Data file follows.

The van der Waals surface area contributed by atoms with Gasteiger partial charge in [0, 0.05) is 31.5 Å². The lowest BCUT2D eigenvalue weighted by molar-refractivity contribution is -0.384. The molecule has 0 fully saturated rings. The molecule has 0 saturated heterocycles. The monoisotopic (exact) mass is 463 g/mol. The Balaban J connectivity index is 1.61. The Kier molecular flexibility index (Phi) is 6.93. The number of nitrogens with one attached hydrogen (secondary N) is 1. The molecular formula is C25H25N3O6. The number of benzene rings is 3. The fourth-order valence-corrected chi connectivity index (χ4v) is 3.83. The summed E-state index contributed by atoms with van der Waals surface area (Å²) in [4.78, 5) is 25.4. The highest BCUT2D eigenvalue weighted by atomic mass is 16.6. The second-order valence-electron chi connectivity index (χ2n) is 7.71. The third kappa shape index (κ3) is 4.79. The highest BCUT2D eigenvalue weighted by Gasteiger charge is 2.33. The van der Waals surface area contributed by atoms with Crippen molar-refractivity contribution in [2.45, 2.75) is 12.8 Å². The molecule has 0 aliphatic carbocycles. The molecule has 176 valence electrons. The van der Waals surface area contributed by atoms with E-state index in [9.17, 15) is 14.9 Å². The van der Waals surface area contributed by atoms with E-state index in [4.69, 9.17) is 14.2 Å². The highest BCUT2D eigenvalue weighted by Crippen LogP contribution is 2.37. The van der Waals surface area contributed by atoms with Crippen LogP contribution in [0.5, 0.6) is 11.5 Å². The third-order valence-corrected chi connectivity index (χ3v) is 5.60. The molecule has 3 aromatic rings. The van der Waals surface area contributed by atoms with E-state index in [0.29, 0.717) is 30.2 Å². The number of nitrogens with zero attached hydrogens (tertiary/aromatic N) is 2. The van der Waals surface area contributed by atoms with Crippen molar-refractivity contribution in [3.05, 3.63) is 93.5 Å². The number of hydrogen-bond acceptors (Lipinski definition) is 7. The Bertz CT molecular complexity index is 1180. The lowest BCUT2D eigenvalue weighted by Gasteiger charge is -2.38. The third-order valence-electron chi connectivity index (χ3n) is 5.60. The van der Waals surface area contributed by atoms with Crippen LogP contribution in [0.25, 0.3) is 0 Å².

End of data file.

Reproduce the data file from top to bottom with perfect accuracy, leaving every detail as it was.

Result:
The van der Waals surface area contributed by atoms with Gasteiger partial charge in [0, 0.05) is 31.5 Å². The lowest BCUT2D eigenvalue weighted by molar-refractivity contribution is -0.384. The molecule has 0 fully saturated rings. The molecule has 0 saturated heterocycles. The monoisotopic (exact) mass is 463 g/mol. The Balaban J connectivity index is 1.61. The Kier molecular flexibility index (Phi) is 6.93. The number of nitrogens with one attached hydrogen (secondary N) is 1. The molecular formula is C25H25N3O6. The number of benzene rings is 3. The fourth-order valence-corrected chi connectivity index (χ4v) is 3.83. The summed E-state index contributed by atoms with van der Waals surface area (Å²) in [4.78, 5) is 25.4. The highest BCUT2D eigenvalue weighted by atomic mass is 16.6. The second-order valence-electron chi connectivity index (χ2n) is 7.71. The third kappa shape index (κ3) is 4.79. The highest BCUT2D eigenvalue weighted by Gasteiger charge is 2.33. The van der Waals surface area contributed by atoms with Crippen molar-refractivity contribution in [2.45, 2.75) is 12.8 Å². The molecule has 0 aliphatic carbocycles. The molecule has 176 valence electrons. The van der Waals surface area contributed by atoms with E-state index in [9.17, 15) is 14.9 Å². The van der Waals surface area contributed by atoms with E-state index in [4.69, 9.17) is 14.2 Å². The highest BCUT2D eigenvalue weighted by Crippen LogP contribution is 2.37. The van der Waals surface area contributed by atoms with Crippen LogP contribution in [0.5, 0.6) is 11.5 Å². The third-order valence-corrected chi connectivity index (χ3v) is 5.60. The molecule has 3 aromatic rings. The van der Waals surface area contributed by atoms with E-state index in [0.29, 0.717) is 30.2 Å². The number of nitrogens with zero attached hydrogens (tertiary/aromatic N) is 2. The van der Waals surface area contributed by atoms with Crippen molar-refractivity contribution in [3.05, 3.63) is 93.5 Å². The number of hydrogen-bond acceptors (Lipinski definition) is 7. The Bertz CT molecular complexity index is 1180. The lowest BCUT2D eigenvalue weighted by Gasteiger charge is -2.38. The third-order valence-electron chi connectivity index (χ3n) is 5.60. The van der Waals surface area contributed by atoms with Crippen LogP contribution in [0.25, 0.3) is 0 Å².